Monday, June 25, 2012

Life Without Mitch

Gov. Mitch Daniels announced this past week that he will recuse himself from participating in partisan politics going forward now that he has accepted appointment as Purdue University's new president when he leaves office next year. The Northwest Indiana Times' Dan Carden discusses Daniels' withdrawal from politics will have on the political landscape. Because of his personal popularity, Carden says Republicans fret over the loss while Democrats are pleased.

. . . Privately, Republican candidates are grumbling about not getting to campaign side by side with a Republican governor who enjoys a 63 percent approval rating. Though the party's top official said Friday it's no big deal.
"One of the measures of a great leader is who comes after you to carry the torch," GOP Chairman Eric Holcomb said. "Thanks to the efforts of Gov. Daniels, we have a deep bench of Republicans on the field and ready to carry our party's message through November and beyond."
But it's easy to see the ways Daniels will be missed.
Republican U.S. Senate candidate Richard Mourdock could have used Daniels' fundraising prowess and national profile to replenish his campaign account following an expensive primary race against U.S. Sen. Dick Lugar.
Now Mourdock, who is tied in public opinion polls with Democrat Joe Donnelly, is stuck doing that time-consuming work on his own.
Mike Pence, the Republican candidate for governor, would have had an easier time making the case that he'll continue Daniels' policies if Daniels were traveling the state saying the same thing.
Pence must now campaign with nary a word from the man he hopes to succeed . . .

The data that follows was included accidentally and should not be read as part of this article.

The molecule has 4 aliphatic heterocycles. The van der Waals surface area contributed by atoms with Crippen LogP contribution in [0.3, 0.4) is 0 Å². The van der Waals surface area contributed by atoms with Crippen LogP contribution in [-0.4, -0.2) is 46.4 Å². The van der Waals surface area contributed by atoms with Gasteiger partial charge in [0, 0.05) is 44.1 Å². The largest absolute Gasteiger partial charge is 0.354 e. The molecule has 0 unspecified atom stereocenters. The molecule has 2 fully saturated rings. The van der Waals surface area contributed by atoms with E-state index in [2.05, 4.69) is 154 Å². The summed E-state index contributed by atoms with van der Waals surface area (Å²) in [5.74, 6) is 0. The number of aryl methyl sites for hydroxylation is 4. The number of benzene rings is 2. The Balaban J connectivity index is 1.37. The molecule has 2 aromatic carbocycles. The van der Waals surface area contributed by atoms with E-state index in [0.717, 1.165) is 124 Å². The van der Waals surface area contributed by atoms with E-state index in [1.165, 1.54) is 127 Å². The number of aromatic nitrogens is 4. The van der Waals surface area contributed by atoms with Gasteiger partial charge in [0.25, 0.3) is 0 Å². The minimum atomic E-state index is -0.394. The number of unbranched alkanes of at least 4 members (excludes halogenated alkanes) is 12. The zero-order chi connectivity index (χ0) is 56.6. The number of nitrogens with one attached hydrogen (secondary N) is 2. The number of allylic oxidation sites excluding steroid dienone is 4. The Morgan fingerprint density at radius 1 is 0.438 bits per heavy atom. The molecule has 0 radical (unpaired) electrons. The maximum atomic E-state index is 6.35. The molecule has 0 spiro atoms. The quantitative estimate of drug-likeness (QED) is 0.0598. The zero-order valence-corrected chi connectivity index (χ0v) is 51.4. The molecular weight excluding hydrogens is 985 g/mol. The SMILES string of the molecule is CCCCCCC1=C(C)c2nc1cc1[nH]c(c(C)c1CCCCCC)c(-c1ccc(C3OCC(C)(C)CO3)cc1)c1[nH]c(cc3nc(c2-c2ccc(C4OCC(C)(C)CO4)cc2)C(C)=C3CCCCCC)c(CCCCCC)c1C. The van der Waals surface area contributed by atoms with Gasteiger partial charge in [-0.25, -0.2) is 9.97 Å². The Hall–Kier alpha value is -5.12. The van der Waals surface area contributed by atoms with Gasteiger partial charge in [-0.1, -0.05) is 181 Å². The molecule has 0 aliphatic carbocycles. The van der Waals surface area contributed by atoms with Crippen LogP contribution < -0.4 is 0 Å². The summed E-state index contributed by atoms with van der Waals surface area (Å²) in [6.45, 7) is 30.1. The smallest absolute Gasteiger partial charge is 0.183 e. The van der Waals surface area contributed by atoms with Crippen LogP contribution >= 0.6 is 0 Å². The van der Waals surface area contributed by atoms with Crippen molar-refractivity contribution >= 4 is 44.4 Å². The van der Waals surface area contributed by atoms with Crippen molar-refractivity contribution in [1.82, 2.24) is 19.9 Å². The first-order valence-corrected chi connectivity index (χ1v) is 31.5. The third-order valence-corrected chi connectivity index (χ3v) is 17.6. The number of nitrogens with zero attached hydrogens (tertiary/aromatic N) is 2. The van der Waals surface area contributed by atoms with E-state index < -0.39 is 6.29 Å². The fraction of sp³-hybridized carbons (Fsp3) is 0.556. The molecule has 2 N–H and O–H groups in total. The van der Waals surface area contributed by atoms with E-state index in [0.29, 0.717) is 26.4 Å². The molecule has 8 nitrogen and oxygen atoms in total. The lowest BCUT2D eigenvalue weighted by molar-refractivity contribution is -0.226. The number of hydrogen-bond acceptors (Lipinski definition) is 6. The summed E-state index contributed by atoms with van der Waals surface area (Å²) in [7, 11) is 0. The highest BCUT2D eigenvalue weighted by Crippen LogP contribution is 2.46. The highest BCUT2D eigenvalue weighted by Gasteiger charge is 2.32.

Indiana Democrats aren't publicly cheering Daniels' decision to drop out of politics. However, one party insider told The Times, "Now Mourdock and Pence can't sit on Daniels' shoulders and say that they're tall."
Both Pence and Mourdock will have no problem raising money for their campaigns with or without Daniels. Pence is already on track to raise more money for his first gubernatorial bid than any other candidate in Indiana history and has more of a national following than Daniels. National Republicans will fill any void that may be needed to help Mourdock with fundraising. The key to their success will be their respective messages, not Daniels' message or influence. In Pence's case, it is probably an advantage to him that Daniels won't be actively participating in the political process. At least he won't have to worry about Daniels publicly second-guessing the job he is doing as governor since Daniels will need his support more than he needs Daniels' support.

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